The Cleveland Cavaliers started this NBA season more or less where they left off. After coming back from a 3-1 deficit to win The 2016 NBA Finals, the Cavaliers began the 2016-17 campaign by winning 26 of their first 33 games and looking like they were ready to storm back to the NBA Finals.
But an injury to shooting guard J.R. Smith has tested their depth, and LeBron James has been vocal about the team's need to add a "playmaker." The Cavs traded a first round pick to Atlanta for Kyle Korver, but have struggled since, going 2-6 since Korver joined the rotation.
James recently took to Twitter to say that he's not upset at Cleveland's management or GM David Griffin.
I not mad or upset at management cause Griff and staff have done a great job, I just feel we still need to improve in order to repeat...— LeBron James (@KingJames) January 24, 2017
if that's what we wanna do.— LeBron James (@KingJames) January 24, 2017
But a report today from ESPN's Brian Windhorst suggests maybe things aren't so simple. According to Windhorst, James isn't happy with Cleveland's reluctance to spend money, particularly above and beyond the luxury tax threshold:
James and team owner Dan Gilbert have different viewpoints on the issue, and it has been straining the relationship, sources said. The matter has been exacerbated by the team's struggles on the court as the team lost for the sixth time in eight games, 116-112 to the Sacramento Kings in overtime, on Wednesday night.
When James was considering returning to the Cavs in 2014, he pressed Gilbert on if he'd be willing to spend unconditionally on talent regardless of the luxury-tax cost, sources said. Over the course of several meetings with James and his representatives, Gilbert agreed, and James subsequently signed with the team.
Gilbert paid $82 million in salaries and $7 million in luxury tax in 2014-15. Last season, Gilbert paid $107 million in salaries and $54 million in luxury tax. Currently, the Cavs are committed to $127.6 million and $27 million in luxury taxes for this season. The team has spent more than any other NBA team over the three-year span.
LeBron James and the Cavs have dropped six of their last eight games, and sources told ESPN that the star's relationship with team owner Dan Gilbert has become strained over what James perceives as a hesitation to spend money.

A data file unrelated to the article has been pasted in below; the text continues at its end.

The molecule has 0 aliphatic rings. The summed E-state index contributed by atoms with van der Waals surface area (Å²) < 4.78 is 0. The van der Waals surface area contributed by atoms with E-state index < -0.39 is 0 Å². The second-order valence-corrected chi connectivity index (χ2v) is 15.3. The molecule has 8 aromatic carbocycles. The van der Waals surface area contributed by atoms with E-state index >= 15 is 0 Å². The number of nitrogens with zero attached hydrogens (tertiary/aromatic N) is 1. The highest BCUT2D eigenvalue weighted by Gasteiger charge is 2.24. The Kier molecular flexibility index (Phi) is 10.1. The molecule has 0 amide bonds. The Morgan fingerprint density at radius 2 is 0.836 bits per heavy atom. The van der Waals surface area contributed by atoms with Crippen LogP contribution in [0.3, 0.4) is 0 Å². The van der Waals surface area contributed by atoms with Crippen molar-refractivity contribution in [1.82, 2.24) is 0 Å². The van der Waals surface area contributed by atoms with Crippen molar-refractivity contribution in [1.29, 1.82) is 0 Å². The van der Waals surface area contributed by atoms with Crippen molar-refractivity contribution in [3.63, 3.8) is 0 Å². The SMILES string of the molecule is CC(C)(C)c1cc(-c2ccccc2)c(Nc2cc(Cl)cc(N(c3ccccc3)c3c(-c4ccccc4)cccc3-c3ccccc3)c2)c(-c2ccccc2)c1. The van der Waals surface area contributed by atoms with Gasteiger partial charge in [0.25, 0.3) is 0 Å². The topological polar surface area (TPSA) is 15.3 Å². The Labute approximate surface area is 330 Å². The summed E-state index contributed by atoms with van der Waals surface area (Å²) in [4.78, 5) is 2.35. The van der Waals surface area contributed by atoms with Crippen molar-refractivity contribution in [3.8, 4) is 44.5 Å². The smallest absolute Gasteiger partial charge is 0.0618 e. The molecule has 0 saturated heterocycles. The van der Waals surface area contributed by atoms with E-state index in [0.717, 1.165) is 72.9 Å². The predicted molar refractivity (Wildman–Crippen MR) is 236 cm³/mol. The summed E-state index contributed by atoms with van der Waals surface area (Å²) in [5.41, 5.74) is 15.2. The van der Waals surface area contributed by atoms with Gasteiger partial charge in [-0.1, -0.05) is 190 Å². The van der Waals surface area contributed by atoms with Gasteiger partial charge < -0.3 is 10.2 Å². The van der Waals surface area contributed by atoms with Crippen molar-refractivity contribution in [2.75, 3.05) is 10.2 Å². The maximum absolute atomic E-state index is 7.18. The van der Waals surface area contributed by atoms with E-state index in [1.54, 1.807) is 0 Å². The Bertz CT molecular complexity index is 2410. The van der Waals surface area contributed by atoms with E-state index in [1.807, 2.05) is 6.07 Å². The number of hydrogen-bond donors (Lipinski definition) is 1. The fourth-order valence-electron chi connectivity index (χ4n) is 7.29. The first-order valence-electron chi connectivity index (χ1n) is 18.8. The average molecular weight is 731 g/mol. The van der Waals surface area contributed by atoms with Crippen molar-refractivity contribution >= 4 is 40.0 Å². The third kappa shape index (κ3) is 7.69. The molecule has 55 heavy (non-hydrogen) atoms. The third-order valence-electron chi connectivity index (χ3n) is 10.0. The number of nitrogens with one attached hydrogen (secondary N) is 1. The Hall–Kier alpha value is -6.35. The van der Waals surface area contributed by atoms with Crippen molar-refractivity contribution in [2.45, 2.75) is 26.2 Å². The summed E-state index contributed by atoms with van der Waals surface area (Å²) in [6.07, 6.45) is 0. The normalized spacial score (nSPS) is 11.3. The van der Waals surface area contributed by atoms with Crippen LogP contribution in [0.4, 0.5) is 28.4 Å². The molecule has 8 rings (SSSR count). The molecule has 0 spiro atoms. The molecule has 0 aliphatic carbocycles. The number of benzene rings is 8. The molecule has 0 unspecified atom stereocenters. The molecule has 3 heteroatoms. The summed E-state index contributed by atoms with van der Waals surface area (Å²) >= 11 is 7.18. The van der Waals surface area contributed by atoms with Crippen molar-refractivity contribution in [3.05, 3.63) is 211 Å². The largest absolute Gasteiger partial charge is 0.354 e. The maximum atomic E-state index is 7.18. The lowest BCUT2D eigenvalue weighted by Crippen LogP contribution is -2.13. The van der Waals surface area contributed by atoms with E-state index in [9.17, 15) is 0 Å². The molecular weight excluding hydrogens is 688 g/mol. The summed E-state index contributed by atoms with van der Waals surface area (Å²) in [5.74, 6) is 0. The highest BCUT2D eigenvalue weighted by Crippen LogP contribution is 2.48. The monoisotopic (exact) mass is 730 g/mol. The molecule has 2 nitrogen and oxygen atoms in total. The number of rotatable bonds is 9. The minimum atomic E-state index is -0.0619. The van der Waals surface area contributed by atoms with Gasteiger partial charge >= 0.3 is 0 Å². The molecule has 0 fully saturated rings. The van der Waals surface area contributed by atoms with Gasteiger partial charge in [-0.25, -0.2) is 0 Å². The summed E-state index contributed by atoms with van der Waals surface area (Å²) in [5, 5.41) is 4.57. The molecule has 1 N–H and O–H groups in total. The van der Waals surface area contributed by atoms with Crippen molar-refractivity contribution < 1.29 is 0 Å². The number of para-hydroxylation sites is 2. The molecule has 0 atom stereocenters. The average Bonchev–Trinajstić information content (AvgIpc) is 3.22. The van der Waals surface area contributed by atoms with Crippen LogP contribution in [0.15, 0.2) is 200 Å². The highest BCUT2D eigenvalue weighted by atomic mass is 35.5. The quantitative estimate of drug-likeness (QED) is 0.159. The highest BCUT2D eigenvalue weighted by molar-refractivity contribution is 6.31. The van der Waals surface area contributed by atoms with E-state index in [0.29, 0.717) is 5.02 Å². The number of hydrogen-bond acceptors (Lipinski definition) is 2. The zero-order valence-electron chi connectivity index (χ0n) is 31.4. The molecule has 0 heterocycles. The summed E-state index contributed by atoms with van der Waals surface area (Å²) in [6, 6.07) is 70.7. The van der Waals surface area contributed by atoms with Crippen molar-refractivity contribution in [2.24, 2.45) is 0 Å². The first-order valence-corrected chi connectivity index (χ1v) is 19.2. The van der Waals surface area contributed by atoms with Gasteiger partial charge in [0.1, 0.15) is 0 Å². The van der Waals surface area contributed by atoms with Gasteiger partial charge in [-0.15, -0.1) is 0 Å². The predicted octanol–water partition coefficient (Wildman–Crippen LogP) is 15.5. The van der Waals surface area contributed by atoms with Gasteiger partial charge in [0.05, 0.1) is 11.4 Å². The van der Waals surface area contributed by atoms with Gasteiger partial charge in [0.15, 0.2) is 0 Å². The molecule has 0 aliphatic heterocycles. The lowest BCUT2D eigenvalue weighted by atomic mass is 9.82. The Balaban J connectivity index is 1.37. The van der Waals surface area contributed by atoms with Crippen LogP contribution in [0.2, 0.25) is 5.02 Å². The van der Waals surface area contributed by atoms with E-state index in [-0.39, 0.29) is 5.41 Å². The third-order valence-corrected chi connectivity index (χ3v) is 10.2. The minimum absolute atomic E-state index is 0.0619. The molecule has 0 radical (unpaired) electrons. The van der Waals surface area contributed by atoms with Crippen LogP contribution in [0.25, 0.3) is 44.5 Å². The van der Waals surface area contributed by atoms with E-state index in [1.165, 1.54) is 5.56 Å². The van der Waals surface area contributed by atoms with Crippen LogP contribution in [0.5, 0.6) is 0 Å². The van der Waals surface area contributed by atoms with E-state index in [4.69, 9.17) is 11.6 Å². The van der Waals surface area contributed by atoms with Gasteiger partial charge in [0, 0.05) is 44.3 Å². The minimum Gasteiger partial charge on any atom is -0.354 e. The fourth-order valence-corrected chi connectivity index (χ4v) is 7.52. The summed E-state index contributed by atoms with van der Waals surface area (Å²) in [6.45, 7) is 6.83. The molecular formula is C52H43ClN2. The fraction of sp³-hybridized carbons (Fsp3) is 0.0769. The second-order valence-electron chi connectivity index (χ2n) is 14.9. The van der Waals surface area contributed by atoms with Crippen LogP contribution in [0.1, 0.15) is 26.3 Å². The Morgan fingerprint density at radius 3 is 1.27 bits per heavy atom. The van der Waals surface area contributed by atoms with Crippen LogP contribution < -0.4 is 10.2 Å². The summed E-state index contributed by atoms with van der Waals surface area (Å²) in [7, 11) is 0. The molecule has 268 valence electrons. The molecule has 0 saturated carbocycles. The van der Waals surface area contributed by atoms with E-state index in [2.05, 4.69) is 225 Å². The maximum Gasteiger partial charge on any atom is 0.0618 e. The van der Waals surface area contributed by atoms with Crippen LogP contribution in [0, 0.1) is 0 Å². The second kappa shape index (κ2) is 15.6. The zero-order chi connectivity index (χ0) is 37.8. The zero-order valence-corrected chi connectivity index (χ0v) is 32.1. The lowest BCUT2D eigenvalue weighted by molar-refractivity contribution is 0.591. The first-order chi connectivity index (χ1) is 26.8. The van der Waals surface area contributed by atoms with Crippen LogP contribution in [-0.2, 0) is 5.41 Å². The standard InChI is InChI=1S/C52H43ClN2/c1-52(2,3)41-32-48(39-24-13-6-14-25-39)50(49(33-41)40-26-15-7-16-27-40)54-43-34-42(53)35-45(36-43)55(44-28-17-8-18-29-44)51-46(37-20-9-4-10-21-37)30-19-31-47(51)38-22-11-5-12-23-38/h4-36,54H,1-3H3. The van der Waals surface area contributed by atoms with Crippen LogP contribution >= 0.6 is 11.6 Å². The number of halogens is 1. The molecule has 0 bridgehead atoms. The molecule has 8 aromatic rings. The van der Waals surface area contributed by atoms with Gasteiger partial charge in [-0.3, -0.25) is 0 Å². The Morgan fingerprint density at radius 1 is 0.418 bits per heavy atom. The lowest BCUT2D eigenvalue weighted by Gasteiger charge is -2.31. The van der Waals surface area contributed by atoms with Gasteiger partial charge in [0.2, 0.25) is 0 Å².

James, however, has grown frustrated as he perceives that the Cavaliers have slowed new spending this season, following the franchise winning its first championship, sources said.
Earlier this week, James may have been referring to the team's recent money decisions when he said: "I just hope that we're not satisfied as an organization."
The comments angered Gilbert, sources said, because James appeared to imply it was an organizational choice whether to improve or not. This was seen by some as a reference to further spending.
"The comment about the organization being complacent I think is really misguided," Griffin said Wednesday. "Organizationally, there is absolutely no lack of clarity on what our goal set is. We are here to win championships. ... Anyone insinuating that this organization is about anything other than that would deeply upset me because ownership has invested in this at an absolutely historic level."
Several times over the last month, James has called on the team to add a player, preferably a ball handler.
When the Cavs traded for Kyle Korver earlier this month, they saved several million by reducing payroll and also opened a roster spot. The team has elected to leave the spot open for the last three weeks.
If the Cavs were to add a player, it would cost them the new salary plus an additional $2.50 per dollar in tax for roughly the next $600,000 they would spend. After that, the penalty would increase to $3.25 in tax per new dollar spent.
In addition to the open roster spot that could be used to sign a player, the Cavs have several trade exceptions -- including one for $4.8 million and one for $4.4 million -- that could be used to acquire players. The team also has the option to execute a player-for-player trade that could increase payroll.
Griffin said those options remain on the table, but he also made it clear he didn't feel the team needed to spend.
"We can absolutely increase payroll if it's the right piece at the right time. I've never once been given a mandate of any kind relative to money," Griffin said. "We're not going to do something where we go ask for more money unless we believe it makes us appreciably better. ... As we have all along, ownership will do what needs to be done."
Last season, after he agreed to spend nearly $300 million in new contracts, Gilbert said: "We're committed. We're all-in. ... When you invest in something like a sports franchise and you're in for so much ... [if] you, at the margins, start pulling back, I think that may be foolish on a lot of fronts."
In addition to his displeasure about spending, James has hinted he's upset at some of the way the back end of the roster was assembled. On Monday, James mentioned that veterans like Raymond Felton and Michael Beasley were signed to contracts for the league minimum with other teams in the offseason. He also referenced veteran Dahntay Jones, who was on the roster for the playoffs last season and was released by the team in the preseason.
The Cavs have younger developmental players on their roster like Kay Felder, DeAndre Liggins and Jordan McRae.
"No disrespect to DeAndre and to Kay, you think we can rely on them to help us win a playoff game right now?" James said. "And it's no disrespect to them. But it's like, it's not fair to them."